Winter Fruit: English Drama, 1642-1660
University Press of Kentucky, 2014 M10 17 - 472 pages
Probably the most blighted period in the history of English drama was the time of the Civil Wars, Commonwealth, and Protectorate. With the theaters closed, the country at war, the throne in fatal decline, and the powers of Parliament and Cromwell growing greater, the received wisdom has been that drama in England largely withered and died.
Throughout the official hiatus in playing, he shows, dramas continued to be composed, translated, transmuted, published, bought, read, and even covertly acted. Furthermore, the tendency of drama to become interestingly topical and political grew more pronounced.
In illuminating one of the least understood periods in English literary history, Randall's study not only encompasses a large amount of dramatic and historical material but also takes into account much of the scholarship published in recent decades. Winter Fruit is a major interpretive work in literary and social history.
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and contextual approach, I have come to see it as situated somewhere between Martin Butler's study of slightly earlier English drama (that is, Caroline drama before 1642) and Robert Hume's study of Restoration drama (that is, ...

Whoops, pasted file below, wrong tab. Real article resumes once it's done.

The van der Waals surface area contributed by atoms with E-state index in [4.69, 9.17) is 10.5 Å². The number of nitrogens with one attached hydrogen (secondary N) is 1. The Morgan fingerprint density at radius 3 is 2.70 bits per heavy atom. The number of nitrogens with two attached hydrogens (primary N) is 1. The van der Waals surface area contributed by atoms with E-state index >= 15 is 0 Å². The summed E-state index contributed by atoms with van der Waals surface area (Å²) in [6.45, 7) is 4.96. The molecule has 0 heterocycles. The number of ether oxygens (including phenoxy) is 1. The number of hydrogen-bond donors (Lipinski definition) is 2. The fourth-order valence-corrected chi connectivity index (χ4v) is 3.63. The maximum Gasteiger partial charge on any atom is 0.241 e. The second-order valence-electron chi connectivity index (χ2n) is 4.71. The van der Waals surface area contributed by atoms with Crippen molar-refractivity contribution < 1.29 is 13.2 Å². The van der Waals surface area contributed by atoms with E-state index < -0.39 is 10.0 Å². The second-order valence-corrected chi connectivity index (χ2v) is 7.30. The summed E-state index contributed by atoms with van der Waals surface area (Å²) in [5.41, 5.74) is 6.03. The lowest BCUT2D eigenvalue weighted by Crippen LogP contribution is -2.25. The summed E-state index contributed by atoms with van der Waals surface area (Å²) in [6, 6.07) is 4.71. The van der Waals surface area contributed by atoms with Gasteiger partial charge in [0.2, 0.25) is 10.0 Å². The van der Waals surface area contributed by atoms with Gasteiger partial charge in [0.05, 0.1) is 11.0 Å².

Naturally all of these activities underwent different phases as the years slipped by, but the larger fact to be explored here is that drama, which had so much interested the English in earlier years (William Prynne complained in 1633 of ...
Jonson had earlier put the rhetorical case quite directly: “Phant'sie, I tell you, has dreams that have wings, / And dreams that have honey, and dreams that have stings” (Vision of Delight , ll. 61-62).
And Verdi's Masked Ball (1859) as we know it was the result of a major revamping intended to blur the political parallels in its original form. In the earlier twentieth century John Millington Synge's Playboy of the Western World (1907) ...
In the form of allusions to earlier times, they may serve as aids to either praise (Charles I as Christ) or blame (Charles I as Richard II). Narrative “similizing” or “exampling” even had reassuringly firm authorization from the ...
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8 Shows Motions and Drolls
12 Fruits of Seasons Gone
15 The Cavendish Phenomenon
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10 The Persistence of Pastoral
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